'Booming' bittern heard on Isle of Wight for first time
The distinctive foghorn-like call of a male bittern has been heard "booming" on the Isle of Wight for the first time.
The far-carrying call of the bird was heard at Brading Marshes RSPB reserve.
Keith Ballard, the reserve's warden said: "It's is like receiving a Michelin star as a restaurant - it's one of the highest marks of success."
The RSPB, which lists the bird on its "amber" species list, said the first record on the island was "remarkable".
Brading Marshes is a recently restored wetland which stretches from the village of Brading to the sea at Bembridge Harbour.
Mr Ballard said: "Bitterns have very selective habitat needs, and to attract them you need a truly thriving ecosystem.
"The work we have done to manage the reserve for insects, fish, reptiles and mammals, as well as birds, now means we have one of the most UK's most sensitive species choosing the Isle of Wight as its home."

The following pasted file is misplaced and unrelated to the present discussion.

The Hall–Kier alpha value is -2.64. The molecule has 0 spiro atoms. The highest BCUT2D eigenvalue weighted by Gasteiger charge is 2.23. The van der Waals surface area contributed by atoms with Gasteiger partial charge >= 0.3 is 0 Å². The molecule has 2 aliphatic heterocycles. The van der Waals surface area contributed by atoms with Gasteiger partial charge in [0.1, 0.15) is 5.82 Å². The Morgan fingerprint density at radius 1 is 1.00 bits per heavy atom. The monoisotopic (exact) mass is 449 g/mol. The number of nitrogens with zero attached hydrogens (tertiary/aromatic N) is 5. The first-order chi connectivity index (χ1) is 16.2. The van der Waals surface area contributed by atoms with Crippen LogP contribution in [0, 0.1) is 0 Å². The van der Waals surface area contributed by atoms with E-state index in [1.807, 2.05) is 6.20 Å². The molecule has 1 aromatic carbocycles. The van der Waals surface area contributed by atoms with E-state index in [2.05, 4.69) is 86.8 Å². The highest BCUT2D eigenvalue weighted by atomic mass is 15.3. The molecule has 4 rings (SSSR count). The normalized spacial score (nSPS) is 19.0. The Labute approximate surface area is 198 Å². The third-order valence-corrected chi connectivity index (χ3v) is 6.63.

The wetland bird was considered extinct as a breeding species in the UK by the 1870s.
In 2017 at least 164 birds were counted at 71 sites - each male's boom is slightly different, birds can be identified individually.
Staff at the nature reserve will monitor the bird over the coming weeks.
- Shy, secretive birds - more likely to be heard than seen
- The male's loud, booming mating call can be heard during spring over 5km (3 miles) away
- They move silently through reeds at the water's edge looking for fish, and also eat amphibians and insects
- Prized as a medieval banquet dish. Hit by hunting - and the loss of its reed bed habitat - it became extinct in the UK in 1886